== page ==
You have finalized a deal with a new tenant and now must taken the necessary steps to protect the investment you have made:
The rules pertaining to collecting deposits are different, depending on the province. In Quebec, for example, landlords are not legally able to collect a deposit from tenants. In Ontario, though, landlords can collect a deposit, but it is not considered a “security deposit”, so the landlord cannot use the amount given by the tenant to cover the cost of repairs to the property. In certain other provinces, the Rentalsman office, as opposed to the landlord, holds onto the deposit for the landlord and tenant.
At the end of a tenancy, the deposit that was initially collected is given back to the tenant, usually be covering the cost of their last month’s rent. There is also usually a difference between the amount of the initial deposit that was given at the beginning of the tenancy and when the tenant leaves. If the tenant has failed to give you any extra money to put towards the deposit for rent increases, you are entitled to use the interest on the deposit, if applicable, to cover this difference.
Landlords in all different areas across Canada cannot keep the deposit of a tenant who is leaving or charge them for additional repairs to the property. There must be a negotiation of payment with the tenant and if they disagree, the landlord has to file a formal application the local rental authority to keep the deposit or charge the tenant for damages that add up to more than the amount of the deposit plus interest.
The total amount that is given back to the tenants when they move out depends on the official guidelines that are set for the respective province or territory. Some of the factors that determine this amount include:
Rent increases are just a fact of life, but by how much can you legally increase the rent of your tenants? Each province and territory has their own guidelines and rules about this. Check the Provincial and Territorial Fact Sheets for more information.
In a vast majority of jurisdictions throughout Canada, you have to give at least 90 days written notice of a rent increase. The amount of time that you have to notify the tenant depends on the type of tenancy, whether it is weekly, month-to-month, or annually. There are some parts of Canada where a rent increase may occur only on the anniversary of the tenancy and the landlord is required to give four months prior notification.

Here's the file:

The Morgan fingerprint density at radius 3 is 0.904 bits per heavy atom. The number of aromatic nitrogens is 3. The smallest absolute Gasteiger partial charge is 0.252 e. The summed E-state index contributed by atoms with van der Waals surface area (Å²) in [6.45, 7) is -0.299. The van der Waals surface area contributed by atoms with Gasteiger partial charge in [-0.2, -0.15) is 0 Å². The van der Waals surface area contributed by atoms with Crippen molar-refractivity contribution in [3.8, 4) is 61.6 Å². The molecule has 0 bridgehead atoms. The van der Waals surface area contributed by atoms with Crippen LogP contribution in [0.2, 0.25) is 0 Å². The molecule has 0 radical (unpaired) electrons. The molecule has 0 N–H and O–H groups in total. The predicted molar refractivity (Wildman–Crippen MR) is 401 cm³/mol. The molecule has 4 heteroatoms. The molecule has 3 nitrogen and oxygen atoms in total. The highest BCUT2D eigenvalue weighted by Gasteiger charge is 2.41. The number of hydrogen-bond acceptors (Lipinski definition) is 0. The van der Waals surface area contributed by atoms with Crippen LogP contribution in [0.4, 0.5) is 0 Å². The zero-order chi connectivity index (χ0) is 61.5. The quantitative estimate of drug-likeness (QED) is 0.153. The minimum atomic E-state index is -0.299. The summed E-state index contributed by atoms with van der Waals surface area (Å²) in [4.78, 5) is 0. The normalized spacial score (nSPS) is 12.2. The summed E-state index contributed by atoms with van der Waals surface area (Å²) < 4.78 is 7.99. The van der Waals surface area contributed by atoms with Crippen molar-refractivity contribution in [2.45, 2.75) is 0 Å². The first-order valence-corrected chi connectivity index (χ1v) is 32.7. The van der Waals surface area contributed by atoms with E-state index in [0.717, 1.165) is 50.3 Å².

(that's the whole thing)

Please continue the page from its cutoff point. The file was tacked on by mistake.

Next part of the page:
A rent increase is not valid unless there has been proper advance notification given to the tenant that states when it will go into effect. If you fail to give proper advance notice, the tenant has every right to deny paying the rent increase until the appropriate notification has been given.
Rent increases are most common when it comes time to renew the lease, and there is a total of just one increase per year that is permitted. There are certain provinces that have specific guidelines for rent increases that are based on cost estimates for things like taxes, heat, electricity and improvements made to the property.
In Ontario, rent control is in effect for all existing tenancies. When a tenant moves out, though, the rent control no longer applies to that unit, so the landlords can legally raise the rent to a rate of their choice. For all existing tenancies, Ontario landlords can propose a rent increase about what the guidelines have set for the province. Landlords that wish to make this proposal must file a formal application to the province’s rental authority for approval before it can go into effect.
When it is time for a tenant to move out, the Landlord will want to ensure that the tenant leaves on good terms, so they can protect their investment. The following are some tips that can help you to ensure that the rental agreement ends on good terms with your tenant(s):